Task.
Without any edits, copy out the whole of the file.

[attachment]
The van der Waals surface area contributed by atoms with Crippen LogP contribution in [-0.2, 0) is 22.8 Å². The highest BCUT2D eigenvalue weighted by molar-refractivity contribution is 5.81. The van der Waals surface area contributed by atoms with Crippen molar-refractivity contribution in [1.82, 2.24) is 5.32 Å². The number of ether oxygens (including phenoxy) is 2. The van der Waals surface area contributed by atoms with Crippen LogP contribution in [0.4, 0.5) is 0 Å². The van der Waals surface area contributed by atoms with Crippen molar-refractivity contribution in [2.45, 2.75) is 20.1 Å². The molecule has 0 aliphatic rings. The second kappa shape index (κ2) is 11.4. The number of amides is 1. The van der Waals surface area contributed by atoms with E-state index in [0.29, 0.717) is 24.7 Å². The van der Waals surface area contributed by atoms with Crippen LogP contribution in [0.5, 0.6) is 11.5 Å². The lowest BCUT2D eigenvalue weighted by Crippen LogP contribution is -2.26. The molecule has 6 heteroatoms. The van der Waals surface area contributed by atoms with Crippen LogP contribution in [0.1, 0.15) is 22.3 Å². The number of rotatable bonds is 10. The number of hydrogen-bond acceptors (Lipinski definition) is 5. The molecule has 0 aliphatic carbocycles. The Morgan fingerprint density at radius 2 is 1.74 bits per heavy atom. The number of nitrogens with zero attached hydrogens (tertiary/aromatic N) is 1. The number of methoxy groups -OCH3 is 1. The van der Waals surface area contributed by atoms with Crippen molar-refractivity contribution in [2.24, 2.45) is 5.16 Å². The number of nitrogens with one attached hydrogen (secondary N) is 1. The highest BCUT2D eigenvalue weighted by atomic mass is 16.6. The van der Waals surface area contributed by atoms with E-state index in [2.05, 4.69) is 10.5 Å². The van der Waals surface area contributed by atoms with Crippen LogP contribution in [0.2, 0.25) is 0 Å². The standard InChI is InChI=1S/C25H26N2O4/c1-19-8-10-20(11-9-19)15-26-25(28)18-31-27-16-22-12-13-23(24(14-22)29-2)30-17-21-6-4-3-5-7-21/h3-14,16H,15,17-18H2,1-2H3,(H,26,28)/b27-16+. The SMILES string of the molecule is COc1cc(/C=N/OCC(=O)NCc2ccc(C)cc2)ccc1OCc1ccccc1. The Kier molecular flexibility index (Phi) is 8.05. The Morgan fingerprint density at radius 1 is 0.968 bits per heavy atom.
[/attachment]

The van der Waals surface area contributed by atoms with Crippen LogP contribution in [-0.2, 0) is 22.8 Å². The highest BCUT2D eigenvalue weighted by molar-refractivity contribution is 5.81. The van der Waals surface area contributed by atoms with Crippen molar-refractivity contribution in [1.82, 2.24) is 5.32 Å². The number of ether oxygens (including phenoxy) is 2. The van der Waals surface area contributed by atoms with Crippen LogP contribution in [0.4, 0.5) is 0 Å². The van der Waals surface area contributed by atoms with Crippen molar-refractivity contribution in [2.45, 2.75) is 20.1 Å². The molecule has 0 aliphatic rings. The second kappa shape index (κ2) is 11.4. The number of amides is 1. The van der Waals surface area contributed by atoms with E-state index in [0.29, 0.717) is 24.7 Å². The van der Waals surface area contributed by atoms with Crippen LogP contribution in [0.5, 0.6) is 11.5 Å². The lowest BCUT2D eigenvalue weighted by Crippen LogP contribution is -2.26. The molecule has 6 heteroatoms. The van der Waals surface area contributed by atoms with Crippen LogP contribution in [0.1, 0.15) is 22.3 Å². The number of rotatable bonds is 10. The number of hydrogen-bond acceptors (Lipinski definition) is 5. The molecule has 0 aliphatic carbocycles. The Morgan fingerprint density at radius 2 is 1.74 bits per heavy atom. The number of nitrogens with zero attached hydrogens (tertiary/aromatic N) is 1. The number of methoxy groups -OCH3 is 1. The van der Waals surface area contributed by atoms with Crippen molar-refractivity contribution in [2.24, 2.45) is 5.16 Å². The number of nitrogens with one attached hydrogen (secondary N) is 1. The highest BCUT2D eigenvalue weighted by atomic mass is 16.6. The van der Waals surface area contributed by atoms with E-state index in [2.05, 4.69) is 10.5 Å². The van der Waals surface area contributed by atoms with Crippen LogP contribution in [0.2, 0.25) is 0 Å². The standard InChI is InChI=1S/C25H26N2O4/c1-19-8-10-20(11-9-19)15-26-25(28)18-31-27-16-22-12-13-23(24(14-22)29-2)30-17-21-6-4-3-5-7-21/h3-14,16H,15,17-18H2,1-2H3,(H,26,28)/b27-16+. The SMILES string of the molecule is COc1cc(/C=N/OCC(=O)NCc2ccc(C)cc2)ccc1OCc1ccccc1. The Kier molecular flexibility index (Phi) is 8.05. The Morgan fingerprint density at radius 1 is 0.968 bits per heavy atom.